Shell profit warning after disappointing Q4 2013

Anglo-Dutch Oil Giant, Royal Dutch Shell, the world’s second-biggest publicly traded oil company, shocked market analysts after issuing a profit warning, saying it has had a disappointing fourth quarter.

The company stated that fourth-quarter 2013 figures are “significantly lower than recent levels of profitability, considering current oil and gas prices and the downstream oil products industry environment.”

According to Shell, Q4 2013 profits, which will be published on January 30th, are expected to be approximately $2.2 billion, and $18.8 billion for the whole of 2013, a significant drop compared to 2012’s $27.2 billion.

In an online communique, Shell explained that falling revenues were mainly due to weak industry conditions in downstream oil products, significantly more costly exploration expenses, as well as lower upstream volumes.

Ben van Beurden, who took over from Peter Voser at the beginning of this year as Shell’s Chief Executive Officer, said:

“Our 2013 performance was not what I expect from Shell. Our focus will be on improving Shell’s financial results, achieving better capital efficiency and on continuing to strengthen our operational performance and project delivery.”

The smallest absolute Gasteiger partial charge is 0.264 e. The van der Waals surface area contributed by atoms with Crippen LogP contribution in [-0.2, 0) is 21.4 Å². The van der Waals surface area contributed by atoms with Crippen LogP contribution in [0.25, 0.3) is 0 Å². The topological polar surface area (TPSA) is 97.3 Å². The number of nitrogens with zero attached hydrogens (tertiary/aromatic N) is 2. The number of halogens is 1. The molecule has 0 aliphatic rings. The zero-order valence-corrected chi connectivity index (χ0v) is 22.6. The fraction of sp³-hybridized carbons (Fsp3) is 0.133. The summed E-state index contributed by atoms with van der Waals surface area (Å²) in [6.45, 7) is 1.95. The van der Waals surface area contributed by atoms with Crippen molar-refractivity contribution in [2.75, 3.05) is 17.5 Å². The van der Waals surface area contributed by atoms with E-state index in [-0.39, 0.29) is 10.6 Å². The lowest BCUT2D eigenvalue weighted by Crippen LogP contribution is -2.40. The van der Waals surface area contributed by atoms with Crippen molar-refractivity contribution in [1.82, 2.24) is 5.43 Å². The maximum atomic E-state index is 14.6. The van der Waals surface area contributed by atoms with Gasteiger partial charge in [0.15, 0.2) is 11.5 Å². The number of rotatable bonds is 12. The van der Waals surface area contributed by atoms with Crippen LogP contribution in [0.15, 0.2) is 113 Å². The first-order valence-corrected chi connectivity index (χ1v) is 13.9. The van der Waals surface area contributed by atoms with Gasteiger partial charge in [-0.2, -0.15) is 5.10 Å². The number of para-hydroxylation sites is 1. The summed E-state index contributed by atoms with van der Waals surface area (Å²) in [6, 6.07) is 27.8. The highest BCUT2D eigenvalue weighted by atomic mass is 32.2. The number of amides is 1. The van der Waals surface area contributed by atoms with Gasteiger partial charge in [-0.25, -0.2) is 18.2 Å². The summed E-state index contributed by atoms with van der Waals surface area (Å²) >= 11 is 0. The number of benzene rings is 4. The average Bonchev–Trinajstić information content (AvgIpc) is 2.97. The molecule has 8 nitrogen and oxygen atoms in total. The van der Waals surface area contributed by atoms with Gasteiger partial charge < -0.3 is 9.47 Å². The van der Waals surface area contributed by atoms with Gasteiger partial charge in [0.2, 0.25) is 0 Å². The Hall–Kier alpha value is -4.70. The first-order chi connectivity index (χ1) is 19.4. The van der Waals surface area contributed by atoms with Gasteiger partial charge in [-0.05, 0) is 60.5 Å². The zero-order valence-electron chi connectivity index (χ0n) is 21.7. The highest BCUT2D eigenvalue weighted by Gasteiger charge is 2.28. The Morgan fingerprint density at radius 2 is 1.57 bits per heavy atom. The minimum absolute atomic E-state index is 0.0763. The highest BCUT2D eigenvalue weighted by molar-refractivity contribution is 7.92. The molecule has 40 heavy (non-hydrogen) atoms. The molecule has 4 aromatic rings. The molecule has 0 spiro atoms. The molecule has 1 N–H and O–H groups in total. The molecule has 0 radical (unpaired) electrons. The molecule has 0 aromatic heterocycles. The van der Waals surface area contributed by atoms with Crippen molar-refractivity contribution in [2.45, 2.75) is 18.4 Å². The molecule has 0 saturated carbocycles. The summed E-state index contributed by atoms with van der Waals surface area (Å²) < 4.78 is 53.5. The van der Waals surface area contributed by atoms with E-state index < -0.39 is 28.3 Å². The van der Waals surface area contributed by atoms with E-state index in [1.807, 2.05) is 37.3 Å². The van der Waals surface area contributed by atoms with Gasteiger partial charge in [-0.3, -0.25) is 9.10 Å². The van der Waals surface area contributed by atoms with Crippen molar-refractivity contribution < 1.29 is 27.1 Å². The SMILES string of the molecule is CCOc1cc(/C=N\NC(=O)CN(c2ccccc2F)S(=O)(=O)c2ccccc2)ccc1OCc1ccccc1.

Included in the company’s higher costs for 2013, were security issues in Nigeria and maintenance work that lowered oil and gas production. The fall in value of the Australian dollar also had an impact on revenue, the company added.

Shell – four successive disappointing quarters

The last four quarters have produced disappointing results. In 2013, Shell started selling of some of its interests in the US shale gas industry, and has recently announced plans to sell off some North Sea oilfield investments as well.

A $20 billion project to construct a gas-processing plant in Louisiana was cancelled last month.

Shell’s net-capital spending reached $44.3 billion in 2013, almost 50% more than in 2012.

Shell is not the only oil giant to experience a profit squeeze. Chevron and Exxon Mobil, which like Shell invested in remote projects, have been haunted by a massive increase in development costs combined with flat oil prices. The companies also entered the US shale boom too late and paid dearly for assets.

Some of Shell’s investments have cost the company dearly

  • Kazakh oil field – cost the company over $30 billion and is so far 8 years overdue.
  • Shale assets in North America – in 2013, $2 billion were written down. Shell also abandoned a Rocky Mountains project in 2010 after spending billions.
  • Arctic exploration project – after investing over $4 billion, an oil-rig crash and sea ice undermined the whole project.

Shell’s director of projects and technology, Matthias Bichsel, in an interview with the Wall Street Journal said “Failures are a hazard of Shell’s technology-heavy strategy. This is how we’ve pushed the envelope. We’ve tried, and it doesn’t always work, but we have to be doing it.”

In an article in Forbes Christopher Helman believes the largest single hit to Shell’s earnings in Q4 2013 was the “$700 million asset impairment charge believed to be tied to Shell’s lackluster exploration venture in the Eagle Ford shale of Texas.”

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